• Supplemental payments and other services not covered by the states Title IV-D plan or reimbursed by IV-D
  • Child support pass-through and disregard
  • Grants to local agencies for providing support services to unemployed non-custodial parents (Wisconsin)

o   Employment services and work supports (12 states)

  • Employment preparation and work supports
  • Transportation services
  • Purchase of tools/supplies, uniforms, etc.

o   Marriage and parenting initiatives (10 states)

  • Life-skills education
  • Peer group instruction
  • Parenting workshops

o   Emergency assistance (20 states, including Utah)

  • Clothing distributions
  • Remedial care
  • Information referral
  • Counseling
  • Securing family shelter (homeless prevention, housing search)

        NCSL Note: Utah reported spending $3.5M on services and volunteer hours for families in crisis - service associated with food distribution.

o   Adult post-secondary education (5 states)

  • Scholarship programs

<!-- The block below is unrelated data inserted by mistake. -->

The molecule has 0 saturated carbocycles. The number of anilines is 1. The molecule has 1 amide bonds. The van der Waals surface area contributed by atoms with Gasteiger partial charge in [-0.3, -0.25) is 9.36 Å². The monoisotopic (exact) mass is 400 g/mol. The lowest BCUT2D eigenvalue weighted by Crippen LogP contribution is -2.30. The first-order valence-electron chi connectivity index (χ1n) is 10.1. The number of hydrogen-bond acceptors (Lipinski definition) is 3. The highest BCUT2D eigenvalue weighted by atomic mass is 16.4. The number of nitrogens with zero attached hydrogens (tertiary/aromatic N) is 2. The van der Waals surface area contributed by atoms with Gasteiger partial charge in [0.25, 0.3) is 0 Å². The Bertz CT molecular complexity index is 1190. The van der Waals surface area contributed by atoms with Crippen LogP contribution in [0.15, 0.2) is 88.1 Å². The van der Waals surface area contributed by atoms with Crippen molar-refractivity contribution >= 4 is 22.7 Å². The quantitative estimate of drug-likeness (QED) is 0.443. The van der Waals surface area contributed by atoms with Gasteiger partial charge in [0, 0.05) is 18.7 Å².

• Tuition payments
  • College tutoring services
  • Adult basic education

o   TANF program expenses (22 states)

  • Program management and related expenditures
  • Fraud prevention
  • Quality control
  • Case management

        NCSL Note: there is some confusion around the difference between TANF program expenses and administrative costs that are reported separately.

o   Additional expenditures (24 states, including Utah)

  • Case management, planning, linking, monitoring and evaluating client outcomes (New York)
  • Medical services (Hawaii, Illinois and Utah)
  • Homeless prevention (Illinois, New York, Oregon)
  • Nutritional assistance and food bank services (New York and Montana)